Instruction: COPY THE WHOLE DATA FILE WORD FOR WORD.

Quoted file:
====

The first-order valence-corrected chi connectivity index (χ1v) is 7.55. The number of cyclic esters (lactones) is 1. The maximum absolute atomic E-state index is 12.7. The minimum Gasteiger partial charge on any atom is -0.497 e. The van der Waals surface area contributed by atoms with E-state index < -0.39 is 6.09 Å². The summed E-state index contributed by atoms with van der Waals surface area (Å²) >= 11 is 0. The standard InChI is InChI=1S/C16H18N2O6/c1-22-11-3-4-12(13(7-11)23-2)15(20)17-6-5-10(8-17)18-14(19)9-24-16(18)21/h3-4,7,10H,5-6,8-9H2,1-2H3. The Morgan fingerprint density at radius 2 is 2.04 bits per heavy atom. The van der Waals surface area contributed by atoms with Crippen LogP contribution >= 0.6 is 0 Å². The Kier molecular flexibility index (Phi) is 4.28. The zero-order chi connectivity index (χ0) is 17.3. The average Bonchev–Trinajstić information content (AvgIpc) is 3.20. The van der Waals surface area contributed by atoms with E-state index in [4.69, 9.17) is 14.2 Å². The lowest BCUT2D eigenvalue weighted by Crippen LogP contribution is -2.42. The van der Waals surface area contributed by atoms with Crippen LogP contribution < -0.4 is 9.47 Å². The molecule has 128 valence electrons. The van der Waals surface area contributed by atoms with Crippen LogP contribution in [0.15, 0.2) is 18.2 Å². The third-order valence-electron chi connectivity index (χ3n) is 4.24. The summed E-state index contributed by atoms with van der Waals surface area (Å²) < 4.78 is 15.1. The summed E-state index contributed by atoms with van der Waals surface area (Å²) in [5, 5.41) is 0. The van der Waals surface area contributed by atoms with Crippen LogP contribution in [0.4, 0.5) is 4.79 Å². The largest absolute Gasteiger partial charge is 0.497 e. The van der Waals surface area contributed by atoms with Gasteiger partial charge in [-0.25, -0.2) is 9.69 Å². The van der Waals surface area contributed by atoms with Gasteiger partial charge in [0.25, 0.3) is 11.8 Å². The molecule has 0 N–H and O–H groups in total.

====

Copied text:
The first-order valence-corrected chi connectivity index (χ1v) is 7.55. The number of cyclic esters (lactones) is 1. The maximum absolute atomic E-state index is 12.7. The minimum Gasteiger partial charge on any atom is -0.497 e. The van der Waals surface area contributed by atoms with E-state index < -0.39 is 6.09 Å². The summed E-state index contributed by atoms with van der Waals surface area (Å²) >= 11 is 0. The standard InChI is InChI=1S/C16H18N2O6/c1-22-11-3-4-12(13(7-11)23-2)15(20)17-6-5-10(8-17)18-14(19)9-24-16(18)21/h3-4,7,10H,5-6,8-9H2,1-2H3. The Morgan fingerprint density at radius 2 is 2.04 bits per heavy atom. The van der Waals surface area contributed by atoms with Crippen LogP contribution >= 0.6 is 0 Å². The Kier molecular flexibility index (Phi) is 4.28. The zero-order chi connectivity index (χ0) is 17.3. The average Bonchev–Trinajstić information content (AvgIpc) is 3.20. The van der Waals surface area contributed by atoms with E-state index in [4.69, 9.17) is 14.2 Å². The lowest BCUT2D eigenvalue weighted by Crippen LogP contribution is -2.42. The van der Waals surface area contributed by atoms with Crippen LogP contribution < -0.4 is 9.47 Å². The molecule has 128 valence electrons. The van der Waals surface area contributed by atoms with Crippen LogP contribution in [0.15, 0.2) is 18.2 Å². The third-order valence-electron chi connectivity index (χ3n) is 4.24. The summed E-state index contributed by atoms with van der Waals surface area (Å²) < 4.78 is 15.1. The summed E-state index contributed by atoms with van der Waals surface area (Å²) in [5, 5.41) is 0. The van der Waals surface area contributed by atoms with Crippen LogP contribution in [0.4, 0.5) is 4.79 Å². The largest absolute Gasteiger partial charge is 0.497 e. The van der Waals surface area contributed by atoms with Gasteiger partial charge in [-0.25, -0.2) is 9.69 Å². The van der Waals surface area contributed by atoms with Gasteiger partial charge in [0.25, 0.3) is 11.8 Å². The molecule has 0 N–H and O–H groups in total.